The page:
Set in 1985, representing and defining much of how the 80s were to be later characterized, Back to the Future certainly deserves an homage in the Retro Junk universe!



Since one of themes of this glorious site is not only looking at the past, but looking at ourselves within that past, I will start with my earliest memory of BTTF. It was summer of 1987. I know, it came out in 1985, but hey, this was rural Illinois and the local "Village Video" was the only place we had for a weekly media pilgrimage. Popping the VHS into the recorder, I'm not sure if my parents quite know what they were allowing their 7yr old son and 2yr old daughter to be viewing. But alas, this is the great thing about the 80s and a MPAA that put PG ratings on movies laced with violent words and deeds. Our family watched as Marty, a teenage boy in a suburban California town called Hill Valley struggles with a family that continually comes up short, and a school environment that ridicules or ignores him. Discovering that his friend "Doc" Emmett L.Brown has invented a time machine out of a DeLorean, much excitement ensues as Libyan "nationalists" hunt down Doc for stealing their plutonium... you know, because terrorists have such things..., and Marty escapes by jumping into the DeLorean. Unintentionally, he finds himself in Hill Valley 1955 and, after narrowly escaping Old Man Peabody's shotgun and realizing there was only enough plutonium for a one way trip, he hikes into the 1955 version of his own town. During Marty's efforts to find younger Doc in order to help him get back to 1985, he runs into his young parents and interrupts their first meeting. Much excitement and hilarity ensue as Marty tries to get back while preserving his own existence.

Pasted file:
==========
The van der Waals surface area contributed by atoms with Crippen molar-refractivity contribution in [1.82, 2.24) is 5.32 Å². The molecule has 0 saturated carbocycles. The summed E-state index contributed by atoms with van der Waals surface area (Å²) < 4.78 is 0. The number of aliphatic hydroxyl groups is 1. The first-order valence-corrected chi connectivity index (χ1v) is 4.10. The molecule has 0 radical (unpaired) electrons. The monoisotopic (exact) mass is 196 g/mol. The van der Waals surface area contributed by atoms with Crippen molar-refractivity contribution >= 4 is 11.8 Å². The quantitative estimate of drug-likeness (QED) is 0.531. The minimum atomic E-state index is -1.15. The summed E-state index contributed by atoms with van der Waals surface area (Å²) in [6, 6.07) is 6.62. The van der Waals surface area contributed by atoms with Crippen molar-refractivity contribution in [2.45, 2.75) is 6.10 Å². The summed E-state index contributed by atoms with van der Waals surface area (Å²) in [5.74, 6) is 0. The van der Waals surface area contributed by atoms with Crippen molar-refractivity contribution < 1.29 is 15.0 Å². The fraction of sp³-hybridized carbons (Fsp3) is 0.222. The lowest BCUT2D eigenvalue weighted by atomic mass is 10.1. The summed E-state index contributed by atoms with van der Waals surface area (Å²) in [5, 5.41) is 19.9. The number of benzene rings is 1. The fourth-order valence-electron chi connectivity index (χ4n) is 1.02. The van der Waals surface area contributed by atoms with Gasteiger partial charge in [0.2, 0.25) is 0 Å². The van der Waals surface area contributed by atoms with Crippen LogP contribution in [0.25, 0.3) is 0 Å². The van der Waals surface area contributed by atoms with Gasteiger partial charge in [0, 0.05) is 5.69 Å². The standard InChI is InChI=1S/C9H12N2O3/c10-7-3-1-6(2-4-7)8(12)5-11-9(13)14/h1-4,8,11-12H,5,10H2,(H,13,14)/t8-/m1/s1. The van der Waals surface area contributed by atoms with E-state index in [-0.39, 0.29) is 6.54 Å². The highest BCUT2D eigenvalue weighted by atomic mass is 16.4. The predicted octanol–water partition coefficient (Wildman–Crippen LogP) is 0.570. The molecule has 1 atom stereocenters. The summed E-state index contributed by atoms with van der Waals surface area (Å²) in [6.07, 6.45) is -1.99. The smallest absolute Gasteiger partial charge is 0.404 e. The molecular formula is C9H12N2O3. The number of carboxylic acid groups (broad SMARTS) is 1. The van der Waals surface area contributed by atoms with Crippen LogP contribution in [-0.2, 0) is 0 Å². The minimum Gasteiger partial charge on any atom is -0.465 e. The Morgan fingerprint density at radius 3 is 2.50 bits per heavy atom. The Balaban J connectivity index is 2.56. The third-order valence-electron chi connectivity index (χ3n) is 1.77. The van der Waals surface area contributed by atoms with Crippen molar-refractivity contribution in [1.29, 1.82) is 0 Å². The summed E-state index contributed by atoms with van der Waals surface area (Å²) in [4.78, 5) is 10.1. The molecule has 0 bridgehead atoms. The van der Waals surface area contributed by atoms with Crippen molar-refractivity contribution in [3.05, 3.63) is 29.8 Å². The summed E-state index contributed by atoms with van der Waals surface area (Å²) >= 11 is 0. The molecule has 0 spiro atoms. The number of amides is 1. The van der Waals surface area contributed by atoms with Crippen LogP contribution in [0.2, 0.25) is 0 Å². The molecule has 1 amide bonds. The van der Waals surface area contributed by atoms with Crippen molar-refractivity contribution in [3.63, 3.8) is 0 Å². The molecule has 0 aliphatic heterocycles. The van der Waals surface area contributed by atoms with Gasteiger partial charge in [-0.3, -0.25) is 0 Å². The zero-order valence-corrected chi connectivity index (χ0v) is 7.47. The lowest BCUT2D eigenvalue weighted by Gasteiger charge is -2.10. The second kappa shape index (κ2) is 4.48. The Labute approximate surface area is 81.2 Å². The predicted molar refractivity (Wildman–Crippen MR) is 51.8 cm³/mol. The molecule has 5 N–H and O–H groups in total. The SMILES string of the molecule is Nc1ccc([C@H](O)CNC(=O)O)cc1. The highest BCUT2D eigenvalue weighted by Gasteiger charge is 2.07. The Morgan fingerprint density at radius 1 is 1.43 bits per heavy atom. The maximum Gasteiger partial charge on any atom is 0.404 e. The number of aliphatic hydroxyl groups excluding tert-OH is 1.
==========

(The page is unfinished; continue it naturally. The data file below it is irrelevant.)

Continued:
As a 7yr old boy, this movie was a treasure trove of insights. Love, foreign terrorists, creative swearing, deadbeat families (who knew?!), and time paradoxes. Did you know before you saw this movie that if you prevent your parents from meeting, you'll start to go all transparent and eventually disappear? Yeah well I didn't, so this was some mind bending *%#! to a kid my age.



To tell you the truth, I don't really remember the actual content of the movie during my first viewing. I've watched it so many times now, I could probably recite it line by line. What I DO remember is the fallout after the viewing. Movie night was also pizza and soda and some kind of additional sugar dessert night. I don't know if it was the suspense or the mountain of sugar I no doubt ingested, but I was pumped and screeching out lines from BTTF as I bounded off to get ready for bed. Now, I knew full well about bad words, my parents made their execution an art form. But as I climbed into my little twin size sleeper, I pretended it was the glorious DeLorean... With my feet on the pedals, my left hand on the steering wheel, and my right hand shifting into fourth gear, I yelled, "Let's see if you bastards can do 90!" Yeah... she was angry. "What did you say!?", asked my mom in her most surprised voice. I was quickly informed that this was not a word to be used, ever. But I knew right then that this movie held secrets to the adult world of which I heretofore had no knowledge. And for the next 21 years, I plumbed the depths of its complexity and sophistication to bring you the article you see before you. Ok, maybe that's setting the bar a bit too high... but I love this movie ok? I LOVE IT, and the sequels too. So that's the beginning of BTTF for me, an intense and scandalous sugar fueled introduction to science fiction.

As I watched BTTF over and over during the coming years, I came to notice its many quirks and overall demonstrations of awesome-ness. Here are some of my favorites. Some have become well known as BTTF trivia, but I think they're well worth mentioning!